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The Switchboard: Five tech policy stories you need to read today

(Jon Elswick/AP)

The NSA scooped up thousands of e-mails from U.S. citizens. Our own Ellen Nakashima reports that the National Security Agency collected massive amounts of "wholly domestic" electronic communications over a period of several years without the knowledge of the Foreign Intelligence Surveillance Court. "'For the first time, the government has now advised the court that the volume and nature of the information it has been collecting is fundamentally different from what the court had been led to believe,' John D. Bates, then the surveillance court’s chief judge, wrote in his Oct. 3, 2011, opinion." The court opinion adds to criticism that the FISC does not provide an effective check on the NSA.

Glenn Greenwald's partner was threatened with jail over his social media passwords. David Miranda, the longtime partner of The Guardian's Glenn Greenwald, recently spent nine hours in detention by British authorities. Now he claims that the police demanded he hand over the passwords to his e-mail and social media accounts. "David Miranda said his interrogators threatened he could go to prison if he did not cooperate."

What United Airlines knows about you and what they don't want to know. An expansive privacy policy lets United share your information with third parties, according to Forbes' Adam Tanner. "By combining the information they know about where you travel with outside commercial data from data brokers such as Acxiom or Experian, airlines today have more intimate insights on their travelers than ever before." Other carriers, meanwhile, such as Delta or American, have more limited policies.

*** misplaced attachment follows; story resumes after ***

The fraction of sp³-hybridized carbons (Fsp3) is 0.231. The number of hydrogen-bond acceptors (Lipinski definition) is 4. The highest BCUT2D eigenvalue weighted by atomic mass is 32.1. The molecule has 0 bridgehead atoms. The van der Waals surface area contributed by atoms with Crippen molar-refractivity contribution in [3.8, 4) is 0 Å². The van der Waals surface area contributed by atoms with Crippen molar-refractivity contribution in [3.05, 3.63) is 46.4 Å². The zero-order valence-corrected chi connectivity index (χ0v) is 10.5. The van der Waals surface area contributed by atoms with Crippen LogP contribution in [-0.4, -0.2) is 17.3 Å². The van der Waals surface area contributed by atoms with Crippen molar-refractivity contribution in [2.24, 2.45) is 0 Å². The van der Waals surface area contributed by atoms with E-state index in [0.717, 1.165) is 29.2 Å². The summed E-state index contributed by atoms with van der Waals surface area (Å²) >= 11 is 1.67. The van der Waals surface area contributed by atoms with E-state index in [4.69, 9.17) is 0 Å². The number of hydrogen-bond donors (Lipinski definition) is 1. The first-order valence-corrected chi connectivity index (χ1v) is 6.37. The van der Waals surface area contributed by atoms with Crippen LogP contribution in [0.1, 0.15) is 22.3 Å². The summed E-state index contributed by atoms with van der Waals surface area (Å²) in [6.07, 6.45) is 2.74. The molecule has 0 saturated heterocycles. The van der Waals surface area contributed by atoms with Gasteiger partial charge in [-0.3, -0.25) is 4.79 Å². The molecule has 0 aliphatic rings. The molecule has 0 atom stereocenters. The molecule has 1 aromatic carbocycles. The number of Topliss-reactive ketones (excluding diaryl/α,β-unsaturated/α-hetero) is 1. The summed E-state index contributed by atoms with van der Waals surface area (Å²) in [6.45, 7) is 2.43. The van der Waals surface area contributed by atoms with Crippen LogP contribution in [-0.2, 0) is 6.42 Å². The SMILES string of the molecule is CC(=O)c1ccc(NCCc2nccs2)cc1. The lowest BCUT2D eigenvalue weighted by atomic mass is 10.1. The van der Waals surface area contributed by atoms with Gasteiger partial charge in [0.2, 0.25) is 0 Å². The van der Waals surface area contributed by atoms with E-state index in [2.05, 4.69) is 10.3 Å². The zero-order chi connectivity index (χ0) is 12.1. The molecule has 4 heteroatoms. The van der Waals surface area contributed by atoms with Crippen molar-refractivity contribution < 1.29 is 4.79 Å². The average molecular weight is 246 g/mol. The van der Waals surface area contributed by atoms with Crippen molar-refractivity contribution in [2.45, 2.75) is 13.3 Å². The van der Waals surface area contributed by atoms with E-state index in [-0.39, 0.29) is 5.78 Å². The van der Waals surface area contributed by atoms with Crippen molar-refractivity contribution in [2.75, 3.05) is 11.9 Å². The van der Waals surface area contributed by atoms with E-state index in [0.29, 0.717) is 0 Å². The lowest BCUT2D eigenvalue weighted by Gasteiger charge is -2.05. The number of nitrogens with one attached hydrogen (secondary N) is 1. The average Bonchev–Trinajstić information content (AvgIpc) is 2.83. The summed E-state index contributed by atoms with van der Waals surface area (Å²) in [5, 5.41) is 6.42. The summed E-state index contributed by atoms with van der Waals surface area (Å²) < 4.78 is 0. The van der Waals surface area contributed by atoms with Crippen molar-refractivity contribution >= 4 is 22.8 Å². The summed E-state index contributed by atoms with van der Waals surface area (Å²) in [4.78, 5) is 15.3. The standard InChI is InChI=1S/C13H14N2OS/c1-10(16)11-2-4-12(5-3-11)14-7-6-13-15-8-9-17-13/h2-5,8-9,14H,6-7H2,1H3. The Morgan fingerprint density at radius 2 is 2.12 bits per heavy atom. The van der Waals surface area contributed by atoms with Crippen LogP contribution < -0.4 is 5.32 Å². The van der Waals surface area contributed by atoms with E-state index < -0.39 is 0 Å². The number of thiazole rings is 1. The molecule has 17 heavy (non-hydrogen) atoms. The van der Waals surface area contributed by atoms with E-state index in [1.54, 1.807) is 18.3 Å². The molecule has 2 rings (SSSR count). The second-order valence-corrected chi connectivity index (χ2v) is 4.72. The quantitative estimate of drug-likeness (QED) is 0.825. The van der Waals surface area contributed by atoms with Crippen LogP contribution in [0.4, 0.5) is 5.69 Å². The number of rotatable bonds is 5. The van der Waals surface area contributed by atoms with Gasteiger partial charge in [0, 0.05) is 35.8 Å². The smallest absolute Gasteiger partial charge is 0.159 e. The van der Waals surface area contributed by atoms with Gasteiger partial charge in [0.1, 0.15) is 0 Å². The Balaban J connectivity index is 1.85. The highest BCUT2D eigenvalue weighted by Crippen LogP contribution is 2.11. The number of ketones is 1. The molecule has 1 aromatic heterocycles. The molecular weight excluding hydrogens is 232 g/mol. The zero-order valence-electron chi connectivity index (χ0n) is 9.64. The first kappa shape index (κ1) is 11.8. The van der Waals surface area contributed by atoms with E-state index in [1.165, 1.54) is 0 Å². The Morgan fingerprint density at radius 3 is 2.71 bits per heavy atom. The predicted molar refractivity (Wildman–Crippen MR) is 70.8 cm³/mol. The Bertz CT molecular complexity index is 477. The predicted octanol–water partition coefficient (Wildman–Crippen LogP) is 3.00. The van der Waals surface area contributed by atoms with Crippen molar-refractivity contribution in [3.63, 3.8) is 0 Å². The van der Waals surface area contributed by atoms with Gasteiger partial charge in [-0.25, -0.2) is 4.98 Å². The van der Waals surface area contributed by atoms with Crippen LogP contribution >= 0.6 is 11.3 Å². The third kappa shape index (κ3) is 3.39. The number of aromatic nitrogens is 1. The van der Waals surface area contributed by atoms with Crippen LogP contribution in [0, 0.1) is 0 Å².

German government warns not to use Windows 8, citing backdoors. Germany's economic ministry has warned internally against using Windows 8 over security concerns, according to a leaked document obtained by Die Zeit. "Microsoft could decide which programs can be installed on the computer, make already established programs unusable and subsequently help intelligence to control other computers," according to a translation of Die Zeit's report.

The IRS is running pirate software, send in the BSA for blood. "The IRS was running two dozen software products that it could not produce licenses for," TorrentFreak reports. "Maybe it’s time to put them head to head with the Business Software Alliance for a settlement battle royal."

Brian Fung covers technology for The Washington Post, focusing on telecommunications and the Internet. Before joining the Post, he was the technology correspondent for National Journal and an associate editor at the Atlantic.



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